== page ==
Archive for the ‘non-profit’ Tag

Real Change in the Economy

SEATTLE — With the economy in frightening decline, Wall Street in an uproar and WaMu‘s bankruptcy a lingering nightmare, Seattle consumers are a bit more hesitant about where they put their money. For many, this cautious new attitude may involve not only spending less on superfluous items, but donating less to charities, nonprofit organizations or giving to the city’s homeless.

Attempting to ensure a humane lifestyle for Seattle’s homeless and low-income population is the local nonprofit, Real Change. Real Change is a news organization that employs men and women, who might otherwise be begging, as Real Change newspaper vendors. The organization hopes to provide these people with a source of dignified income.

Photo & Text Copyright 2007 Seattle Daily Photo. All rights reserved, including reproduction or republishing.

Photo & Text Copyright 2007 Seattle Daily Photo. All rights reserved, including reproduction or republishing.

Real Change vendors often find a busy site in the city with ample foot traffic to sell their papers. They operate as self-employed investors; buying Real Change papers for 35 cents a piece then selling each copy for $1. “A few vendors make the equivalent of minimum wage . . . but nobody’s getting rich,” says Danina Garcia, Organizing Director at Real Change, “Some vendors can afford inexpensive housing with their sales, though most vendors who become housed are using Real Change to supplement government benefits or a pension.”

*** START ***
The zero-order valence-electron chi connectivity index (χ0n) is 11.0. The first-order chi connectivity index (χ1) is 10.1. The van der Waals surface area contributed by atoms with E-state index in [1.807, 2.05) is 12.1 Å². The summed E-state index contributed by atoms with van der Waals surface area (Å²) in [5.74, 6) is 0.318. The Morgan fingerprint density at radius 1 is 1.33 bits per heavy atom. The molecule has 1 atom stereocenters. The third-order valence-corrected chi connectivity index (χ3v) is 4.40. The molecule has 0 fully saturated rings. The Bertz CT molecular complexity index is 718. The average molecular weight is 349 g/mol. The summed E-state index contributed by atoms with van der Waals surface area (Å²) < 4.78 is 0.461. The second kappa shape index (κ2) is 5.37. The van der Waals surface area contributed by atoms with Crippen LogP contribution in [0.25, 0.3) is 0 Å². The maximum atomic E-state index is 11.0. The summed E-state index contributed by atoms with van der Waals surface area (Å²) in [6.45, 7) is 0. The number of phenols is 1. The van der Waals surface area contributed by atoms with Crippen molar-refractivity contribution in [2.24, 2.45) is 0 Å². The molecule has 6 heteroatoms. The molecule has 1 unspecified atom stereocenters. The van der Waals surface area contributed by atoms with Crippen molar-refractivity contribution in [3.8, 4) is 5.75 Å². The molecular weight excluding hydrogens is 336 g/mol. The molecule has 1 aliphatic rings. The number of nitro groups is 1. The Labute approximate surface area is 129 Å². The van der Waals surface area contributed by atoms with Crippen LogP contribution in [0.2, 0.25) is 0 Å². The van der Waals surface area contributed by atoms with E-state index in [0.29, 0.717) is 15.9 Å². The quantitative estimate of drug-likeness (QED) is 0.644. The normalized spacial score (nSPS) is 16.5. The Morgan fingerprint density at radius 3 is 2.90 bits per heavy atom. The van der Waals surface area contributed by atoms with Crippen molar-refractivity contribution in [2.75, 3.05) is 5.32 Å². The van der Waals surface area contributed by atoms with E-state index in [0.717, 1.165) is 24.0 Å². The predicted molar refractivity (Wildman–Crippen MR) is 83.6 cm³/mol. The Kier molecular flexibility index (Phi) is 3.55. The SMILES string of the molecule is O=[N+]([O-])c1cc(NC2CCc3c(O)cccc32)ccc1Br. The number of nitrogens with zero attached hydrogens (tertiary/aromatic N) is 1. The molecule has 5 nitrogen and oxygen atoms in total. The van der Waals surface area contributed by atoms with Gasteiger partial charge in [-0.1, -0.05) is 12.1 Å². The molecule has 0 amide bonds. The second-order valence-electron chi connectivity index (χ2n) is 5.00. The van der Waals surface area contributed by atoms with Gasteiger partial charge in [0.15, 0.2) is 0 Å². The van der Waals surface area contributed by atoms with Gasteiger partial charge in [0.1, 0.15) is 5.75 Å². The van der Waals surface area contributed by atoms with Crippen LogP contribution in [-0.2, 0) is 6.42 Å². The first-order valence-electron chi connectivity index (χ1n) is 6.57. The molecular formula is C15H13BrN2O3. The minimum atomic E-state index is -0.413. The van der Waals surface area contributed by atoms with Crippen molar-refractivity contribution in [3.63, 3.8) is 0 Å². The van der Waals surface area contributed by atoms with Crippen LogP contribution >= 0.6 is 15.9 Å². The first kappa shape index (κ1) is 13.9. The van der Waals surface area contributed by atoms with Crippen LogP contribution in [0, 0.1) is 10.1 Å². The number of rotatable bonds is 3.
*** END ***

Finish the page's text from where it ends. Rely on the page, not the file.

Because vendors invest in Real Change in hopes of making a profit, if passers by do not purchase the paper, the vendors face the losses. Now, for many people in this time of economical crisis, “supporting their Real Change vendor is one of the last things to go on the list of ‘luxury’ charities,”

says Garcia. In fact, Garcia claims that more and more people are becoming vendors instead of customers.

Currently, Real Change is employing 320 vendors, but Garcia expects that number to increase if the government cuts spending on social service programs. Such a cut would limit the general amount of resources for Seattle’s homeless population, and increase the need for supplementary income.

As part of their effort to promote humane living for the impoverished, Real Change also tries to put vendors in contact with shelters, treatment centers, and further employment. However, these facilities “are overwhelmed,” says Garcia, “and have waiting lists of months, if not years.”

If shorted of funding, the waiting lists for these services will lengthen, and the care that people need will be postponed.

Despite the economic situation, Garcia has a positive outlook concerning the future of Real Change itself. She says the paper’s printing and advertisement costs pay for themselves and, even though the organization is 60 percent funded by private donors, these donors will not cut off funding. “We traditionally ride through recessions because of the intense loyalty of our base,” she explains. “However, like every nonprofit, we’re feeling the pinch of the worst economic downturn in a generation, and being careful about where we put our resources.”

Exactly how careful Real Change will have to be about its choices is not yet clear in this stage of the economic turmoil. However, Garcia trusts in the loyalty of the organization’s donors, supporters and Real Change customers to keep employing and providing for the needs of Seattle’s low-income people.

To see the 2007 Annual Report of Real Change activities and vendor demographic, click HERE.